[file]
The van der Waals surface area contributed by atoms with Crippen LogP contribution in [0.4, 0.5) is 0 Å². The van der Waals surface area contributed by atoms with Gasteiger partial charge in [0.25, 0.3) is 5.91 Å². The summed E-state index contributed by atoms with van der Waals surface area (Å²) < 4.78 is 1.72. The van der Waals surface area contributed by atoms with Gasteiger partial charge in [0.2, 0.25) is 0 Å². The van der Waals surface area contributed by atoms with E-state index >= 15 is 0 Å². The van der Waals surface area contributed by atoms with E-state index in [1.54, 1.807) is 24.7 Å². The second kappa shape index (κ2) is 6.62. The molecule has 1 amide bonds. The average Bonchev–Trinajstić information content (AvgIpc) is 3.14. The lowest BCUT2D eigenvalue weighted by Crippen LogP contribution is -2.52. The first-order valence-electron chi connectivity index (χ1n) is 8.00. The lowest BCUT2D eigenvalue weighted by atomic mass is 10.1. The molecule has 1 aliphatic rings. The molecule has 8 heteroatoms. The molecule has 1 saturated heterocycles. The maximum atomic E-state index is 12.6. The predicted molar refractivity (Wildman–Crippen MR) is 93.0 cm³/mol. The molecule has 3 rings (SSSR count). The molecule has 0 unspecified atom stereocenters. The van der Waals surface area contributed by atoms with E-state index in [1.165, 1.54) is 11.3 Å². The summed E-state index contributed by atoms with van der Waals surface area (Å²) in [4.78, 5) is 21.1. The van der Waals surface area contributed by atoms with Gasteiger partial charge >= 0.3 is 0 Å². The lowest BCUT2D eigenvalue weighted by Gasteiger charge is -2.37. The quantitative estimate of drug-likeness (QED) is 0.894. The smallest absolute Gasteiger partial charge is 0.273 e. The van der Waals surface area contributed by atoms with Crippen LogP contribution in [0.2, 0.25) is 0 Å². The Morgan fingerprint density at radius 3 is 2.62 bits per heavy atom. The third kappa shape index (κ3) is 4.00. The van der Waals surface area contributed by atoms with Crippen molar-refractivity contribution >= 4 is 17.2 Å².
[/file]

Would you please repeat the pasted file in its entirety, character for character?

The van der Waals surface area contributed by atoms with Crippen LogP contribution in [0.4, 0.5) is 0 Å². The van der Waals surface area contributed by atoms with Gasteiger partial charge in [0.25, 0.3) is 5.91 Å². The summed E-state index contributed by atoms with van der Waals surface area (Å²) < 4.78 is 1.72. The van der Waals surface area contributed by atoms with Gasteiger partial charge in [0.2, 0.25) is 0 Å². The van der Waals surface area contributed by atoms with E-state index >= 15 is 0 Å². The van der Waals surface area contributed by atoms with E-state index in [1.54, 1.807) is 24.7 Å². The second kappa shape index (κ2) is 6.62. The molecule has 1 amide bonds. The average Bonchev–Trinajstić information content (AvgIpc) is 3.14. The lowest BCUT2D eigenvalue weighted by Crippen LogP contribution is -2.52. The first-order valence-electron chi connectivity index (χ1n) is 8.00. The lowest BCUT2D eigenvalue weighted by atomic mass is 10.1. The molecule has 1 aliphatic rings. The molecule has 8 heteroatoms. The molecule has 1 saturated heterocycles. The maximum atomic E-state index is 12.6. The predicted molar refractivity (Wildman–Crippen MR) is 93.0 cm³/mol. The molecule has 3 rings (SSSR count). The molecule has 0 unspecified atom stereocenters. The van der Waals surface area contributed by atoms with E-state index in [1.165, 1.54) is 11.3 Å². The summed E-state index contributed by atoms with van der Waals surface area (Å²) in [4.78, 5) is 21.1. The van der Waals surface area contributed by atoms with Gasteiger partial charge >= 0.3 is 0 Å². The lowest BCUT2D eigenvalue weighted by Gasteiger charge is -2.37. The quantitative estimate of drug-likeness (QED) is 0.894. The smallest absolute Gasteiger partial charge is 0.273 e. The van der Waals surface area contributed by atoms with Crippen LogP contribution in [0.2, 0.25) is 0 Å². The Morgan fingerprint density at radius 3 is 2.62 bits per heavy atom. The third kappa shape index (κ3) is 4.00. The van der Waals surface area contributed by atoms with Crippen molar-refractivity contribution >= 4 is 17.2 Å².